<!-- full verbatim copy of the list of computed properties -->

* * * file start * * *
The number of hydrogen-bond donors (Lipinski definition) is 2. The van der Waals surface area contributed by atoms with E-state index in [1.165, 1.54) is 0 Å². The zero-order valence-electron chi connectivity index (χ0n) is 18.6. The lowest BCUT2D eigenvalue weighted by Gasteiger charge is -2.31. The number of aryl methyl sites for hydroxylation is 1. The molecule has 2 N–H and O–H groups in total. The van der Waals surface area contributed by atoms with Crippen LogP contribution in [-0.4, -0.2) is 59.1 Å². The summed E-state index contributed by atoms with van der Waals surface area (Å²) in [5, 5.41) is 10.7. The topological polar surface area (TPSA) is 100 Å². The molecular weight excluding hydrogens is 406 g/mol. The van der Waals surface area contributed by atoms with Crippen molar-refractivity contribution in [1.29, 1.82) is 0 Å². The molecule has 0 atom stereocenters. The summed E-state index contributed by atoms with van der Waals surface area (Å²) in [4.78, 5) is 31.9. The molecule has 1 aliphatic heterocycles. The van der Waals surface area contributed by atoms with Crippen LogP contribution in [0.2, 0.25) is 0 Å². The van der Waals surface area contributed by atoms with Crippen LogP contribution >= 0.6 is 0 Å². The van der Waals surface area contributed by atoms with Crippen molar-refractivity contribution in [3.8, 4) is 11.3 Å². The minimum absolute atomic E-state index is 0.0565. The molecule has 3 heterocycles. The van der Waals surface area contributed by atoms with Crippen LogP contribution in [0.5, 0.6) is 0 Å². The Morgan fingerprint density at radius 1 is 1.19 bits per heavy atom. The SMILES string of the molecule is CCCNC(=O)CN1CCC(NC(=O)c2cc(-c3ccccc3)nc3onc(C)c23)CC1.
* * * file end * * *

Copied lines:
The number of hydrogen-bond donors (Lipinski definition) is 2. The van der Waals surface area contributed by atoms with E-state index in [1.165, 1.54) is 0 Å². The zero-order valence-electron chi connectivity index (χ0n) is 18.6. The lowest BCUT2D eigenvalue weighted by Gasteiger charge is -2.31. The number of aryl methyl sites for hydroxylation is 1. The molecule has 2 N–H and O–H groups in total. The van der Waals surface area contributed by atoms with Crippen LogP contribution in [-0.4, -0.2) is 59.1 Å². The summed E-state index contributed by atoms with van der Waals surface area (Å²) in [5, 5.41) is 10.7. The topological polar surface area (TPSA) is 100 Å². The molecular weight excluding hydrogens is 406 g/mol. The van der Waals surface area contributed by atoms with Crippen molar-refractivity contribution in [1.29, 1.82) is 0 Å². The molecule has 0 atom stereocenters. The summed E-state index contributed by atoms with van der Waals surface area (Å²) in [4.78, 5) is 31.9. The molecule has 1 aliphatic heterocycles. The van der Waals surface area contributed by atoms with Crippen LogP contribution in [0.2, 0.25) is 0 Å². The van der Waals surface area contributed by atoms with Crippen LogP contribution >= 0.6 is 0 Å². The van der Waals surface area contributed by atoms with Crippen molar-refractivity contribution in [3.8, 4) is 11.3 Å². The minimum absolute atomic E-state index is 0.0565. The molecule has 3 heterocycles. The van der Waals surface area contributed by atoms with Crippen LogP contribution in [0.5, 0.6) is 0 Å². The Morgan fingerprint density at radius 1 is 1.19 bits per heavy atom. The SMILES string of the molecule is CCCNC(=O)CN1CCC(NC(=O)c2cc(-c3ccccc3)nc3onc(C)c23)CC1.